How to Reach Out for Help? Here Are 6-Steps for A Mental Health Diagnosis
Approximately 100 crores of people worldwide are suffering from mental health disorders, according to WHO. However, only a few of the patients receive access to healthcare facilities, and it is reported that 75% of them living in countries with low and middle-income fail to receive any scientific and evidence-based treatments. Though mental health disorders are largely prevalent, there are still stigmas associated with them, such as people being afraid of judgments, misunderstandings, mockeries, and discrimination based on what they are suffering from, making it the prime barrier for them to seek expert help. The existence of this stigma can be attributed to the lack of mental health awareness, and they aren't identified, reported, and discussed as freely and openly as other medical problems.
How does one deal with their everyday stressors, realize their potential, work productively, and contribute to their community?
It's common to find people taking offs for ailments such as fever or headache, and seeking expert references for medical problems. We could certainly anticipate normalising and treating mental health disorders as well. To attain that, it's crucial to start conversations about mental health, consider it essentially a part of overall wellbeing, and not consider it a character or a personality flaw, a limitation, or something one can easily get out of. The etiology behind mental disorders could be biological, physiological, social, or a combination of the above. It's also critical to note the strengths one possesses rather than the shortcomings because ultimately mental health focuses on overall wellbeing. How does one deal with their everyday stressors, realize their potential, work productively, and contribute to their community? If could answer the above, it could be evident that mental health has an impact on every aspect of our lives. We could have both pleasant and unpleasant emotions, experiences that shape our perspectives towards the world, and good and bad days. We could also come across someone who faces difficulties with their mental health.
Guidance to more appropriate and authentic resources such as helplines, support groups, and mental health practitioners
In moments like these, it's advisable to press the #UnMute button and talk about mental health. We can begin with how we feel, share our experiences with our dear and near ones, for example, friends or family, or reach out to an acquaintance, colleague, or guide. This attribute need to be considered the strength one could gain, the validation one could seek for their emotions, and experiences, the change in perspectives, and the required support. We need to advocate mental health more often than not. We should initiate more conversations about it, we could start with our homes, schools, workplaces, etc. We could try to be sensitive, non-judgemental, responsible, compassionate, and supportive to the ones suffering. We could be careful of the attitude we exhibit, the words we utter, and the kind of vibe we let out. We could be that listening ear or the lending hand they lacked through their struggles. We could also redirect them to more appropriate and authentic resources such as helplines, support groups, and mental health practitioners.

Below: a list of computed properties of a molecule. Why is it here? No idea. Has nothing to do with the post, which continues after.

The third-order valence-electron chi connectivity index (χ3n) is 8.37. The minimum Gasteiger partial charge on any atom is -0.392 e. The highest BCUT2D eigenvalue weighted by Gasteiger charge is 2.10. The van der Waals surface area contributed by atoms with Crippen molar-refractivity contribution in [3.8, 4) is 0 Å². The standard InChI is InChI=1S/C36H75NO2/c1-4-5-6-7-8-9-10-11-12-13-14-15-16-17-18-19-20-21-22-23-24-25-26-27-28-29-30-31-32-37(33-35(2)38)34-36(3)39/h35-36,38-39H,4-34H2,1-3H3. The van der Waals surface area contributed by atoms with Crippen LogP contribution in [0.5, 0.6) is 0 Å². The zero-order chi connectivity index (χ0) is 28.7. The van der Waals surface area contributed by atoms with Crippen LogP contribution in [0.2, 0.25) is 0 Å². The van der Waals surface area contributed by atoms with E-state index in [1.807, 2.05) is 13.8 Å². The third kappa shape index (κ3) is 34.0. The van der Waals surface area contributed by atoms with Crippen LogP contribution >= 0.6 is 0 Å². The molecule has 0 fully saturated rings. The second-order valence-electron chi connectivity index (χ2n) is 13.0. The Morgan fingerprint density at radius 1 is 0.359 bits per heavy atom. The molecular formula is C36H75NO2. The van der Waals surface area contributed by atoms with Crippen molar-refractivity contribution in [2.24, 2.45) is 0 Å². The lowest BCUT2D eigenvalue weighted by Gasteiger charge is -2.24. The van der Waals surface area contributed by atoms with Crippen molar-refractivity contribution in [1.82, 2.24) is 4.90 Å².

Here are 6 steps that could help someone striving to reach out:
i) Start with you, and the changes you experience:
Our routines tend to become mundane, but some days are harder than the rest, you would find it difficult to wake up, put on those walking shoes, make yourself a healthy breakfast or find the motivation to go to school or work or tend to any of daily chores, notice those changes, in your mood, in what you feel, how you behave, what you experience and how you think. These changes could take a toll on your productivity, academic performance, or rather feeling good about your existence. You may zone out, be drained of energy, experience changes in appetite and sleep patterns, feel irritable or anxious and become overwhelmed by the emotions and act upon them.
ii) Share your experiences:
Find someone to talk to, about the changes you’re going through, it could be immediate family, friends you’re comfortable with, or a mentor you trust profoundly.
iii) Seek professional help:
You could start by consulting your physician and ask him to refer someone whose expertise is to deal with mental health problems.
iv) Consult a mental health practitioner
The next step would be finding authentic resources such as helplines, support groups, and mental health practitioners who could lead you to a diagnosis and essentially therapy.
v) Keep your support systems close
Family tends to be worried for you more than you could imagine, hence keep them informed of your consultations, progress, and further steps, as brief and comfortable as you find. They could also act as an excellent support system in making you feel that you don't have to go through this alone.
vi) Treat mental health emergencies as significant as medical emergencies
If you feel the emotions overwhelm you more than you can handle or the situation seems out of your control, immediately contact a helpline or seek proper professional guidance as to how to deal with it. Calm yourself, and once the crisis intervention worked, seek appropriate assistance to tackle further episodes, or settle them for good.